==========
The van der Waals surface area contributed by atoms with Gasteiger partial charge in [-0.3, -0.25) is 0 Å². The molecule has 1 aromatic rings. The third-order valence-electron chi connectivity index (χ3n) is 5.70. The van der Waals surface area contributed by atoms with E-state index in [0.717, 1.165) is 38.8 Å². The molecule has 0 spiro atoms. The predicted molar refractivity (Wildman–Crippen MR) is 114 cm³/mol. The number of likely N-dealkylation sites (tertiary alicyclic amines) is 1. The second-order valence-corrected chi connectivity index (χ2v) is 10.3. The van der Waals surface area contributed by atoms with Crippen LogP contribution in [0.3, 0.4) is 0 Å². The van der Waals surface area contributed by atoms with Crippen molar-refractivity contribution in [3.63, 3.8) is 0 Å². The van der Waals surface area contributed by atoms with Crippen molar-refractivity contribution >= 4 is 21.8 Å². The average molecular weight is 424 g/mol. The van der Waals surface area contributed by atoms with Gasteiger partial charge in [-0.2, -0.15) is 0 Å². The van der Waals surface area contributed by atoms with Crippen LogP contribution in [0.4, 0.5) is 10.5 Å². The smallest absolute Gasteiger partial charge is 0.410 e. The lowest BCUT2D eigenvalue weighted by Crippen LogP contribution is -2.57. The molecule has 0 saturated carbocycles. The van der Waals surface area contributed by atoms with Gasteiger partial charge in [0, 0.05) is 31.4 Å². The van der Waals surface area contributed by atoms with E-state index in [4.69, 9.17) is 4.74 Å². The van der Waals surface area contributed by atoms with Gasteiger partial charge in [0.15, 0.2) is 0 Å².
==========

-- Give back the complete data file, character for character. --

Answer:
The van der Waals surface area contributed by atoms with Gasteiger partial charge in [-0.3, -0.25) is 0 Å². The molecule has 1 aromatic rings. The third-order valence-electron chi connectivity index (χ3n) is 5.70. The van der Waals surface area contributed by atoms with E-state index in [0.717, 1.165) is 38.8 Å². The molecule has 0 spiro atoms. The predicted molar refractivity (Wildman–Crippen MR) is 114 cm³/mol. The number of likely N-dealkylation sites (tertiary alicyclic amines) is 1. The second-order valence-corrected chi connectivity index (χ2v) is 10.3. The van der Waals surface area contributed by atoms with Crippen LogP contribution in [0.3, 0.4) is 0 Å². The van der Waals surface area contributed by atoms with Crippen molar-refractivity contribution in [3.63, 3.8) is 0 Å². The van der Waals surface area contributed by atoms with Crippen molar-refractivity contribution >= 4 is 21.8 Å². The average molecular weight is 424 g/mol. The van der Waals surface area contributed by atoms with Gasteiger partial charge in [-0.2, -0.15) is 0 Å². The van der Waals surface area contributed by atoms with Crippen LogP contribution in [0.4, 0.5) is 10.5 Å². The smallest absolute Gasteiger partial charge is 0.410 e. The lowest BCUT2D eigenvalue weighted by Crippen LogP contribution is -2.57. The molecule has 0 saturated carbocycles. The van der Waals surface area contributed by atoms with Gasteiger partial charge in [0, 0.05) is 31.4 Å². The van der Waals surface area contributed by atoms with E-state index in [4.69, 9.17) is 4.74 Å². The van der Waals surface area contributed by atoms with Gasteiger partial charge in [0.15, 0.2) is 0 Å².